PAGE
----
"We recognise that not every programme will align with the personal values of every community member, but we strive to maintain a balanced and inclusive calendar of events that serve the varied interests of our community as a whole.

"We accept that people hold different views however there is no place for hate or bigotry in Tairāwhiti," she said.

"Gisborne District Council strongly condemns the vandalism done last night."

Holding up traffic while the crossing was painted had "created a safety issue", she said.

"We will be reinstating the rainbow crossing as quickly as we can."

A rainbow pedestrian crossing has been painted over by Destiny Church members in Gisborne

The rainbow crossing has been completely painted over. Photo: RNZ / Angus Dreaver

She said the council would be working with the police to make those involved accountable and seek reparations for the cost of the work.

Church leader Brian Tamaki said he was opposed to councils running these sessions.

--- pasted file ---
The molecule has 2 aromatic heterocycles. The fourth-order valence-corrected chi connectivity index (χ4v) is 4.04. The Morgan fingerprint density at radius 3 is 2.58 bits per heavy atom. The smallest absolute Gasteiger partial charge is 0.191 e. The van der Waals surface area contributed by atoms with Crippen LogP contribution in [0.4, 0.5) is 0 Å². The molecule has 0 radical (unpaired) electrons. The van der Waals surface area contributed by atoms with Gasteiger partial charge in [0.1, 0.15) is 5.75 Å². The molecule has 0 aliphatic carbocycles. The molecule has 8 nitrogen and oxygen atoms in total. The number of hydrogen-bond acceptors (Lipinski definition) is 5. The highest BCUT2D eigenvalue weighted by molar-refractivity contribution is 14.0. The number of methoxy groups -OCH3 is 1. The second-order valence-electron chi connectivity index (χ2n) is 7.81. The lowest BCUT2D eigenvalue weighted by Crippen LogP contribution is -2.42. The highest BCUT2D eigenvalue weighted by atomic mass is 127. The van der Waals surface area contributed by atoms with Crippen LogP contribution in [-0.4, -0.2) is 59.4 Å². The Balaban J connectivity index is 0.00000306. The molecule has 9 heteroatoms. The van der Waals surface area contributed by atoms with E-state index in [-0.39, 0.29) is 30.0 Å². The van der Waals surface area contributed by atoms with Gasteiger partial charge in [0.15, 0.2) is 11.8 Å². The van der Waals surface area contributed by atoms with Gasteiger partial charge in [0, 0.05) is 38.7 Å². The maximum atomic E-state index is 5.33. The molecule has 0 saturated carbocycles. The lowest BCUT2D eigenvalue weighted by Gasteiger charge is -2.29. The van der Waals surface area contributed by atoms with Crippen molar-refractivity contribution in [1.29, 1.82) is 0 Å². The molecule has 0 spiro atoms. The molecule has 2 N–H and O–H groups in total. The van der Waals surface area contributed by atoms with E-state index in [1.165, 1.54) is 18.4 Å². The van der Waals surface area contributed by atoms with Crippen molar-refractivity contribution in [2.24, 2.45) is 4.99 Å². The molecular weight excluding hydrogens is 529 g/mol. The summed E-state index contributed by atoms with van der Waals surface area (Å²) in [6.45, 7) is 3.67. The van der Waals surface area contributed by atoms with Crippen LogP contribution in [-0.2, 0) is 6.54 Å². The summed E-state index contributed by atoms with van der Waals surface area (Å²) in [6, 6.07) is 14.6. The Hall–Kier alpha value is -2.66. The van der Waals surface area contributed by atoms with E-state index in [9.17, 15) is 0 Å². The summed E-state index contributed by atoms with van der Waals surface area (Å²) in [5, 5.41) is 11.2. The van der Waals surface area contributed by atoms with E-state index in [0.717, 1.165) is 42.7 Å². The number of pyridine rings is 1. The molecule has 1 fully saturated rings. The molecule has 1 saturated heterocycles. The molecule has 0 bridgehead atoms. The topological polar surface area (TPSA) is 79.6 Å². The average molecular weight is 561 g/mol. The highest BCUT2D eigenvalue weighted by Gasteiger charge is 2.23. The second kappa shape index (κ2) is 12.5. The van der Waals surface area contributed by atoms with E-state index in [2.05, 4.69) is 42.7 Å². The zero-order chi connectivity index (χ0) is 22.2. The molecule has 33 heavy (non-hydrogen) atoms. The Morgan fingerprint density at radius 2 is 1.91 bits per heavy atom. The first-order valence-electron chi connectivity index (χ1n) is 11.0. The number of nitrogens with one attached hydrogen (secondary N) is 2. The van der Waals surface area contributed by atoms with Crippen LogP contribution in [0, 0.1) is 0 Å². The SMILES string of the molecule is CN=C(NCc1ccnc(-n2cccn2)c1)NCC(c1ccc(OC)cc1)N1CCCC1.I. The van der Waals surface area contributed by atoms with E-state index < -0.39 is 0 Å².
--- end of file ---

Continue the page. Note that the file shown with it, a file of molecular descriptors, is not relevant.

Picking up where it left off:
A similar event in Rotorua was shut down last week, following protests by members of the public and Destiny Church, and Tamaki said there were plans to take similar action in Hastings tomorrow.

The performers posted a statement on the Facebook page Rainbow Storytime NZ on Monday night: "We will not be bullied."

Tamaki said there were plans to oppose similar events around the country.

The public library events are advertised as being for ages 16 and over.

Gisborne's rainbow crossing

How the rainbow crossing looked before it was painted over. Photo: RNZ / Kate Green

Tamaki questioned the legality of rainbow crossings. NZTA has been approached for comment.

The rainbow crossing was painted on 20 December 2021. Student Henarata Kohere-Pishief, 17, was a rangatahi representative in the group which campaigned for its installation, the Tairāwhiti Rainbow Collective.